Computational Genomics

Computational Genomics involves the analysis of massive quantities of genomic and proteomic data by systematic development and application of probability and statistics theories, information technologies, and data mining techniques.

Computational Genomics entails efforts to digest the daunting quantity of genomic and proteomic data now available by systematic development and application of probability and statistics theories, information technologies and data mining techniques. Linguistics methods are viewed as promising tools towards elucidating sequence-structure-function relations, and complementing computational genomics studies. Computational genomics targets understanding gene/protein function, identifying and characterizing cellular regulatory networks and discerning the link between genes and diseases. Discovery and processing of this information is pivotal in the development of novel gene therapy strategies and tools.

 

Faculty

Machine Learning Department, Lane Center for Computational Biology, and Biological Sciences

My primary research areas are computational Biology, Bioinformatics and Machine learning. I am heading the Systems Biology Group at the School of Computer Science at CMU. Our group develops computational methods for understanding the interactions, dynamics and conservation of complex biological systems. Our work addresses issues ranging from the experimental design level to the systems biology level. I am also interested in how shared principles between computation and biology can be used to improve our understanding of both fields. We are looking at algorithms used by nature to see if we can obtain new ideas on how to design better algrotihms for distributed computing systems while at the same time infer new insights regarding information processing in biology.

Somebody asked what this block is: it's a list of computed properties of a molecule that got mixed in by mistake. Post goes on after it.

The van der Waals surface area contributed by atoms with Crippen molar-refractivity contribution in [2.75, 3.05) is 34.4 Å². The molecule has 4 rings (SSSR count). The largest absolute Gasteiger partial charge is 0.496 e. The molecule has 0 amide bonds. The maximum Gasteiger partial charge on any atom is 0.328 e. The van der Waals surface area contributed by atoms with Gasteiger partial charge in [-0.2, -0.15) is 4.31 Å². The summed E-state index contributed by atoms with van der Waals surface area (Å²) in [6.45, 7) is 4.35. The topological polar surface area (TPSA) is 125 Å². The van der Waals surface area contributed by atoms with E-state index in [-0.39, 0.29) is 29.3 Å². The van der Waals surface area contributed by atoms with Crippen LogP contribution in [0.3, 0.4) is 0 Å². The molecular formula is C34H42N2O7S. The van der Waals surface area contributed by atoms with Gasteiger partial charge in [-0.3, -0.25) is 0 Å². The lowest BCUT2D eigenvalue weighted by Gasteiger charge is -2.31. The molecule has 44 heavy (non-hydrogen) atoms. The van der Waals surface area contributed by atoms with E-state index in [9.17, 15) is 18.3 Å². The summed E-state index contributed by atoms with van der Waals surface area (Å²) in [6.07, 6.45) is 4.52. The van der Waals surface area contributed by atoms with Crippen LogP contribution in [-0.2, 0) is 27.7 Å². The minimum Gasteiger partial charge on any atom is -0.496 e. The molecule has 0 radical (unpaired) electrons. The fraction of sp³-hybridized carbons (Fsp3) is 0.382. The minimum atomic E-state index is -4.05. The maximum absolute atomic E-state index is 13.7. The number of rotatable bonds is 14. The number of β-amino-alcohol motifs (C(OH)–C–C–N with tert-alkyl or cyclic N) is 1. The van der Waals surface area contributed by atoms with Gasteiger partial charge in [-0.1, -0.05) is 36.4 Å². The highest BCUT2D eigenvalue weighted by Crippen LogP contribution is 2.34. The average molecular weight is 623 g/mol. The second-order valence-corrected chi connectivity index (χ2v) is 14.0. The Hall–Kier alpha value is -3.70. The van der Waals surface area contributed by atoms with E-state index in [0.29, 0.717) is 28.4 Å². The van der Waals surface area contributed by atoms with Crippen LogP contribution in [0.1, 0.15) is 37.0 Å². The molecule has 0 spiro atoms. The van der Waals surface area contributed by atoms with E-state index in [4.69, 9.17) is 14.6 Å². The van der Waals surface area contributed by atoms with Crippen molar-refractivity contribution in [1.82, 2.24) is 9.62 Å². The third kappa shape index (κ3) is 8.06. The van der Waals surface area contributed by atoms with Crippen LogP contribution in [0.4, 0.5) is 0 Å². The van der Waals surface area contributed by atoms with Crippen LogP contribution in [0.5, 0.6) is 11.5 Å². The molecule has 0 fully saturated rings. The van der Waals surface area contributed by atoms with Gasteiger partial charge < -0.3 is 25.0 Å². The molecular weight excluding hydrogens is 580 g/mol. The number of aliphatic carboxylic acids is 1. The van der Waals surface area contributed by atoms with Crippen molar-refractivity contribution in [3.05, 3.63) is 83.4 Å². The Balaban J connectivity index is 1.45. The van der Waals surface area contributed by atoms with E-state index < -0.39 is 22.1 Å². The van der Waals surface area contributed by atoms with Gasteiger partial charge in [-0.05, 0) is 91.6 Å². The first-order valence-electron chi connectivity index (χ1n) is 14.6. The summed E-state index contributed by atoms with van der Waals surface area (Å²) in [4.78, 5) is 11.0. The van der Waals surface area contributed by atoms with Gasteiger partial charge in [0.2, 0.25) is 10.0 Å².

CAREER
OVERTON

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Departments of Computational & Systems Biology and Biomedical Informatics

Our ultimate goal is to investigate the molecular mechanisms of chronic diseases.    We develop new computational methods to model biological processes and mine high-dimensional, multi-modal biomedical data.    We are very interested in the effect of gene regulatory networks in disease. 

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Department of Computational and Systems Biology 

Our overarching goal is to understand how the functions of proteins and their networks change over time. We are particularly focused on the process of co-evolution within functional networks and the ways by which proteins influence each other during evolution. We study a variety of organisms ranging from single cells to primates. Currently we perform experiments in yeast and bacteria to retrace the evolution of protein function, while our computational studies are based in yeast species,Drosophila, and mammals.

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KAUFMAN

Department of Biomedical Informatics

Research Interests:
  • Application of decision theory, probability theory, Bayesian statistics, and artificial intelligence to biomedical informatics research problems
  • Causal modeling and discovery from clinical and high-throughput molecular data
  • Computer-aided medical diagnosis and prediction
  • Machine-learning approaches to improving patient safety
  • Biosurveillance of disease outbreaks

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Departments of Biological Sciences and Computer Science

Current research efforts in the laboratory include

  • statistical tests for recognizing significant patterns in gene organization on chromsomes,
  • the role of large scale duplication in the evolution of insulin,
  • homology identification for multi-domain protein families,
  • tree-based methods for estimating gene duplication times,
  • the role of duplication in pathway evolution.

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PACKARD

Department of Biomedical Informatics and Intelligent Systems Program 

Dr. Ganapathiraju’s primary area of research is in Systems Biology, specifically on protein-protein interaction prediction at the system level.  The outcomes of this research will subsequently be applied to translational bioinformatics. A second core area is in Sequence Analysis, for pattern mining in whole-genome and whole-proteome sequences, with application of suffix array data structures for preprocessing the genome sequences.